More celebrity accountants who moved from ledger books to legend status
The Good, The Bad, and The Powers of Attorney: before appearing in western films, Lee van Cleef was a sharpshooter with the figures (Public Domain).
In our previous look at celebrity accountants, we looked at how Mick Jagger, Eddie Izzard and Kenny G abandoned their ledger books for the stage. In our follow-up to this article, we look at four more people who cut their teeth in accountancy before their rise to fame.
Lee van Cleef
Many would associate Lee van Cleef with the Sergio Leoni film, The Good, The Bad, and the Ugly. What few people might know about is his previous role as an accountant. He supported himself as an accountant whilst following a wartime tour with the US Navy.
Before being associated with his self titled TV series, stand-up comedy and voiceover work, Bob Newhart became an accountant after the Second World War for United States Gypsum. After being an unsuccessful accountant, he became a copywriter. After entertaining a fellow colleague in his office, this would lead to several auditions and his role as a comedian. In 1959, the daft phone calls he made became the subject of a stand-up act and a deal with Warner Brothers Records. The rest, they say…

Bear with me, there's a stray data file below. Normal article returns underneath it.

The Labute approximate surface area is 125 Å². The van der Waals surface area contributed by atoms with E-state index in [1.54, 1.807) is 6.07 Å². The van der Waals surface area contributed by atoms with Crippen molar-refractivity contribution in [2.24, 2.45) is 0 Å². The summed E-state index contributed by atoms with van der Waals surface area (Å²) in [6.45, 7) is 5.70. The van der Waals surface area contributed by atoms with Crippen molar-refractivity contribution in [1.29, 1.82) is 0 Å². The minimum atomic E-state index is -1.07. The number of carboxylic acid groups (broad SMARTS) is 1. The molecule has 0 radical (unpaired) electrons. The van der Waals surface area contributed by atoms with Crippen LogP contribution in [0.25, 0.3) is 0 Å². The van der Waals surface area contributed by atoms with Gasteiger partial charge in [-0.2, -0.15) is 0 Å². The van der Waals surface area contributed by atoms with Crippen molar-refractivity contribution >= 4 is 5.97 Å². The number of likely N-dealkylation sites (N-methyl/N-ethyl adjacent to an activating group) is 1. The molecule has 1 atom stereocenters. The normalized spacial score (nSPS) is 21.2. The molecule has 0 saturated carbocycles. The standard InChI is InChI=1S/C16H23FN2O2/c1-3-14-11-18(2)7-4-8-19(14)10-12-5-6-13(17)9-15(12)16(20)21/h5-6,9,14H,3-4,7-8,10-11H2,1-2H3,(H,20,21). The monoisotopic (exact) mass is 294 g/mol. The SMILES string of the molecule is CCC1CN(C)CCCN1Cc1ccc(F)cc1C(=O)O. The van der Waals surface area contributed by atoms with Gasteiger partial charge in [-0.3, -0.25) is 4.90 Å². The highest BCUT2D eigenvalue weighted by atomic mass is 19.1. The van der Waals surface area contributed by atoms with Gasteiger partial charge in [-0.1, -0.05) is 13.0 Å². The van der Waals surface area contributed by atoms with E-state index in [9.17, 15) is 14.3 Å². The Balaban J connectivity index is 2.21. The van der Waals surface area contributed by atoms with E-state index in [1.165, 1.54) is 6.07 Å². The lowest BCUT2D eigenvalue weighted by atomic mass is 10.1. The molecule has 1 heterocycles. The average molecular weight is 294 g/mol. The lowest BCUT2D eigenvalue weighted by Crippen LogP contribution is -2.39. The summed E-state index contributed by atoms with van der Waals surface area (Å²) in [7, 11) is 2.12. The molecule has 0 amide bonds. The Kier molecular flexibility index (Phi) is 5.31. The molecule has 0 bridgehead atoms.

Before he became notorious for his role in the Royal Bank of Scotland, Fred Goodwin trained as an accountant. He was the first member of his family to leave university and was trained as a Chartered Accountant in 1983. He became boss of RBS in 2001 and gained the nickname Fred The Shred, due to his ruthless cost cutting, and knighted in 2004. Following his role in the global financial downturn, he was stripped of his knighthood in 2012.
Charles Haughey’s biography is a fascinating one. Before becoming the Taoiseach on the 10 March 1987, he was in local and central government in the Republic of Ireland since 1953. He qualified as a Chartered Accountant after the Second World War and attended King’s Inn College. From there, he was later called to the Irish Bar.